According to the present invetion, a footwear sole is pushed down in the front portion of an air pocket 3 formed in the spaced groove 2, as shown in portion B of FIG. 3, by means of one's body weight while walking.

Accordingly during walking the volume of air in the pockets 3, 3' is decreased to increase the inner pressure therein, which allows the air pockets 3, 3' to return instantly to the original shape (e.g. a banana or obtusely angled shape).

Even during running, footwear is not instantly bent into a banana or obtusely angled shape, therefore the air pockets 3, 3' try to return to the original state thus producing the potential power to push the heel up and maintain this power until the footwear sole is bent to the original state determined by the air pockets 3, 3'.

A potential power is explained by the following equation: ##STR1##

According to the above equation: ##STR2##

The size of the power useful for walking depends on the size of the ##STR3##

The size of the ##STR4## depends on a multiple of the action area (S) and the inner pressure (P) produced by the constriction of air pockets 3, 3' during walking.

The action area is limited by the size of the footwear and mathematically expressed as a constant.

Consequently, the increase of ##STR5## depends on the increase of "P" only. In this case, the increase of the variable rate of volume (K=V'/V) results in an increased "P".

The method for increasing "K" is with as little air as possible and a large volume of a solid foam material (e.g. urethane foam) inserted into the air pockets 3, 3' in order to decrease "V", thereby increasing "K".

A solid material 6 is preferable with a good retention of compression.

Note:

P; pressure of inside of the air pockets produced by the compression thereof during walking

K; variable rate of volume

V'; volume compressed by one's body weight during walking in the front portion of the footwear sole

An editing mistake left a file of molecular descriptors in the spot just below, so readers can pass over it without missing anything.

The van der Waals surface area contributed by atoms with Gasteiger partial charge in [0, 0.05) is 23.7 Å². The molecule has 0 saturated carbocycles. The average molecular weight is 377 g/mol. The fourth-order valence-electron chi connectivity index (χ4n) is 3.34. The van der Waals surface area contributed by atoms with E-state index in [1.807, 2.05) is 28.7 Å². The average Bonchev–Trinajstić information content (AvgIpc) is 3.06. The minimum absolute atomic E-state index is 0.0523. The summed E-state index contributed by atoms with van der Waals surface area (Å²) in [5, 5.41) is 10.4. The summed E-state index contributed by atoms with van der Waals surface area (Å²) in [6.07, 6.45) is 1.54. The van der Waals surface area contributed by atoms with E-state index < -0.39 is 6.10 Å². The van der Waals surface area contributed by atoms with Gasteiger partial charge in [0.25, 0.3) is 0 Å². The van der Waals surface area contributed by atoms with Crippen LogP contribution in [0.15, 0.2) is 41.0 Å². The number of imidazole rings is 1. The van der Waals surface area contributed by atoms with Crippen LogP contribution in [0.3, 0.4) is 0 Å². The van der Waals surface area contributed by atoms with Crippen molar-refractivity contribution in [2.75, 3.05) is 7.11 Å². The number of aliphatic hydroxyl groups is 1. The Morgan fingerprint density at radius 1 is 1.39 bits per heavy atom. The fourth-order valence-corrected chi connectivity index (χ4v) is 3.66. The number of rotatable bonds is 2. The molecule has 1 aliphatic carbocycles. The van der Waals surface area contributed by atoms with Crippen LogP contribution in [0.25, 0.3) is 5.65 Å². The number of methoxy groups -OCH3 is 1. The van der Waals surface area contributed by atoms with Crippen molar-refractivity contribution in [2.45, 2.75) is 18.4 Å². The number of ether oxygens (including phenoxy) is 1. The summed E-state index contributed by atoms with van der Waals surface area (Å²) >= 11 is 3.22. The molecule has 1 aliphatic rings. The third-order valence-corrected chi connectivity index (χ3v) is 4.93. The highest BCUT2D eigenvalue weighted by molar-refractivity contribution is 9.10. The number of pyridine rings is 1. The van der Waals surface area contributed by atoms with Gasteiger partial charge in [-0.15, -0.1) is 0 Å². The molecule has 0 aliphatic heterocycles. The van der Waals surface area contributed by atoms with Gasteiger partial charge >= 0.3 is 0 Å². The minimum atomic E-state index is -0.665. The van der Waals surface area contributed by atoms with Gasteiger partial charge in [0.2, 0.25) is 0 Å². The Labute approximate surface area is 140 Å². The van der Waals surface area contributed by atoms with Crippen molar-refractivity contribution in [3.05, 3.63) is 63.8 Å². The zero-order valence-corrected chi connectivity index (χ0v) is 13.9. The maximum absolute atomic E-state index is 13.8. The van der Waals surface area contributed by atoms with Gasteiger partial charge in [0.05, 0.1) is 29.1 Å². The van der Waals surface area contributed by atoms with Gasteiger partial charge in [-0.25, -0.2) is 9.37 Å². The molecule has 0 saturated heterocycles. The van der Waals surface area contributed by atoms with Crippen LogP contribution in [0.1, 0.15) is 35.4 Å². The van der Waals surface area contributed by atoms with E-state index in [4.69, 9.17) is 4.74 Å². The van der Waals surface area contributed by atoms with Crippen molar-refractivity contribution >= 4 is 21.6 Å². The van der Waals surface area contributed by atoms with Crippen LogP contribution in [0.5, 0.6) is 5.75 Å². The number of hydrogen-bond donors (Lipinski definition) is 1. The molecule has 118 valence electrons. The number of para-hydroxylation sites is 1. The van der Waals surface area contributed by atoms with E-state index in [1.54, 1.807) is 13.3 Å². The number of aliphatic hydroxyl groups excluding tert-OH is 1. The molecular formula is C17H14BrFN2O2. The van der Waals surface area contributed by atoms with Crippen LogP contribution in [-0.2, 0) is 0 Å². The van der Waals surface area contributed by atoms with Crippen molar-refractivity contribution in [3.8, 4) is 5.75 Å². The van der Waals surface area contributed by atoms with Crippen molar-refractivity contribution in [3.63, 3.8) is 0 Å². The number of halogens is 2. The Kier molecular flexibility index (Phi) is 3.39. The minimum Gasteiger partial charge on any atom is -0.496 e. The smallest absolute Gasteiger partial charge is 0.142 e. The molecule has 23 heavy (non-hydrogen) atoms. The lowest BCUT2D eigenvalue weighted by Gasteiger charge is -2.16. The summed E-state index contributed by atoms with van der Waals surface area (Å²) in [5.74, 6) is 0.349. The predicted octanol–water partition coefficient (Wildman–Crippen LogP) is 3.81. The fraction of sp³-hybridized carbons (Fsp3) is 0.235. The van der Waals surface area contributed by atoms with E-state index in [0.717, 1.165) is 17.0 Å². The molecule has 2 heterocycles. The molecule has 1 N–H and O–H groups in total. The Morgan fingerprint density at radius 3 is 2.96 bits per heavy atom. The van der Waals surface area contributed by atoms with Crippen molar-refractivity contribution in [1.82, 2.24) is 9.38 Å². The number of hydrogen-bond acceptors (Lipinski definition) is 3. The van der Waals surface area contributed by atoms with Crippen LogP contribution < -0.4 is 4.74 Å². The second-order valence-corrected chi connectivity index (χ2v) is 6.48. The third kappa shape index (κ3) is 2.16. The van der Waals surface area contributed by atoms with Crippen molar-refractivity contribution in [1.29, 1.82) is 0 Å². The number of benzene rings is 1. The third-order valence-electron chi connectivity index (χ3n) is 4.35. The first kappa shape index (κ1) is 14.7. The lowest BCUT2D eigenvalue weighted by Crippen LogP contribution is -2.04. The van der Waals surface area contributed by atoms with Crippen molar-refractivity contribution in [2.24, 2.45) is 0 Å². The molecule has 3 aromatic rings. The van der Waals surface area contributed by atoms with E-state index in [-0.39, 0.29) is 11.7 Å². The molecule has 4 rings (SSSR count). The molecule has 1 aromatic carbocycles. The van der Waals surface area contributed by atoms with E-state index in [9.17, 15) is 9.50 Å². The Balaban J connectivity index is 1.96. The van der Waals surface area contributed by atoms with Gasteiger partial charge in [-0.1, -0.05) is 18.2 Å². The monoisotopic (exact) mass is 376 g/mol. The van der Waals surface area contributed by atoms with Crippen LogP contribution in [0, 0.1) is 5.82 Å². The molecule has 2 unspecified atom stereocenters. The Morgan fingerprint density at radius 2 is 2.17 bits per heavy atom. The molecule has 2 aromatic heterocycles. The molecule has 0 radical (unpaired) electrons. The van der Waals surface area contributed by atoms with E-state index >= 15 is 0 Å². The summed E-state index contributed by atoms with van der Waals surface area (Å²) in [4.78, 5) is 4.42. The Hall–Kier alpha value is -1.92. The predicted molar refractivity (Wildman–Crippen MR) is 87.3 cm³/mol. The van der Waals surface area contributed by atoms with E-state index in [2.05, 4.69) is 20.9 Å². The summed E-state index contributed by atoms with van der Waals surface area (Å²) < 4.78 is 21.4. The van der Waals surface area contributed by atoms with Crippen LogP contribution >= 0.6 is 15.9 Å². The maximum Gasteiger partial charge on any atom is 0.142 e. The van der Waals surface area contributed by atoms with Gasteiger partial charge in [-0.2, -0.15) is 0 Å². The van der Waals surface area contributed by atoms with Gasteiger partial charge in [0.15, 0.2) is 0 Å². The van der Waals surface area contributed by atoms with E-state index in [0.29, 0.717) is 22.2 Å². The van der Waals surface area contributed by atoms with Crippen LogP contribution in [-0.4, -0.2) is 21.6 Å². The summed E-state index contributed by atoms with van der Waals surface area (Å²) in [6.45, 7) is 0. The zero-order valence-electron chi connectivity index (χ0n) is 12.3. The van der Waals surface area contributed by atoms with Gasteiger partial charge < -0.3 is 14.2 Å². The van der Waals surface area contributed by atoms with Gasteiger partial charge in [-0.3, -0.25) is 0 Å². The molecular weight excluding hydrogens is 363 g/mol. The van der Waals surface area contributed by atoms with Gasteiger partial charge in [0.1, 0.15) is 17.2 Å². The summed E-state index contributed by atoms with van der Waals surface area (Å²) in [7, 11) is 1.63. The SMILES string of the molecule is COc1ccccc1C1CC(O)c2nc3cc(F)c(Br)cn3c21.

V; volume during non-use

S; bottom and lateral section of the portion bent in the air pocket

A maximum value of "P" (P=body weight/area of the front portion bent) is calculated to be approximately 2 Kg/cm2.

Because this footwear is designed with an air pocket 3' inserted into a narrow groove 2' of the lower sole 1, when a step is taken putting the heel down first into the back portion of the lower sole 1, pressure is not delivered to the air pocket 3' and the front portion of the lower sole 1 is not pushed up, consequently there is no problem in walking. The horseshoe or "U" shaped narrow groove 2' has two legs 7 thereof communicating with the forward air pocket 2.

The present invention, as described above, enables the wearer to walk conveniently and quickly due to the power action created by the air pockets 3 of the spaced portions of the lower sole 1.

Patent Citations
Cited PatentFiling datePublication dateApplicantTitle
US1559532 *Mar 10, 1925Oct 27, 1925George SmithCombined sole and heel for footwear
US2065856 *Feb 28, 1936Dec 29, 1936Leonard GroverSole and heel structure
US2725645 *Feb 19, 1953Dec 6, 1955Scala Joseph DOuter shoe sole unit
US4229889 *Jun 6, 1978Oct 28, 1980Charles PetroskyPressurized porous material cushion shoe base
US4417407 *Mar 11, 1982Nov 29, 1983Fukuoka Kagaku KogyoFootwear
DE2453534A1 *Nov 12, 1974May 13, 1976Clarks LtdSohlenelement, schuh und verfahren zu seiner herstellung
FR715643A * Title not available
FR2250266A5 * Title not available
GB1444091A * Title not available
Referenced by
Citing PatentFiling datePublication dateApplicantTitle
US4936030 *Nov 8, 1988Jun 26, 1990Rennex Brian GEnergy efficient running shoe
US5452527 *Feb 11, 1993Sep 26, 1995Medical Specialties, Inc.For providing a more normal gait
US5572804 *May 3, 1993Nov 12, 1996Retama Technology Corp.Shoe sole component and shoe sole component construction method
US5813141 *Apr 17, 1997Sep 29, 1998Cho; Woo JooCushioning sole for footwear
US5894683 *Jan 23, 1998Apr 20, 1999Gnan-Jang Plastics Co., Ltd.Shock absorbing heel block for shoes
US6029962 *Oct 24, 1997Feb 29, 2000Retama Technology CorporationShock absorbing component and construction method
US6098313 *Jan 23, 1995Aug 8, 2000Retama Technology CorporationShoe sole component and shoe sole component construction method
US6119370 *Feb 11, 1999Sep 19, 2000Baron; Kyle L.Sole liner for shoe
US6321464 *Jun 5, 1995Nov 27, 2001Georgia Boot LlcShoe with insole as part sole filler and method of making same
US6560901 *Oct 31, 1994May 13, 2003Georgia Boot LlcShoe with insole as part sole filler and method of making same
US7146750 *Apr 7, 2004Dec 12, 2006Columbia Insurance CompanyOne-piece shoe construction with improved ventilation
US7178267Dec 12, 2003Feb 20, 2007Polyworks, Inc.Method for forming footwear structures using thermoforming
US7966749 *Feb 8, 2008Jun 28, 2011Reebok International Ltd.Multi-chamber cushion for footwear
Classifications
U.S. Classification36/29, 36/28, 36/30.00A
International ClassificationA43B13/20
Cooperative ClassificationA43B13/20
European ClassificationA43B13/20
Legal Events
DateCodeEventDescription
Mar 28, 1995FPExpired due to failure to pay maintenance fee
Effective date: 19950118
Jan 15, 1995LAPSLapse for failure to pay maintenance fees
Aug 23, 1994REMIMaintenance fee reminder mailed
Jul 13, 1990FPAYFee payment
Year of fee payment: 4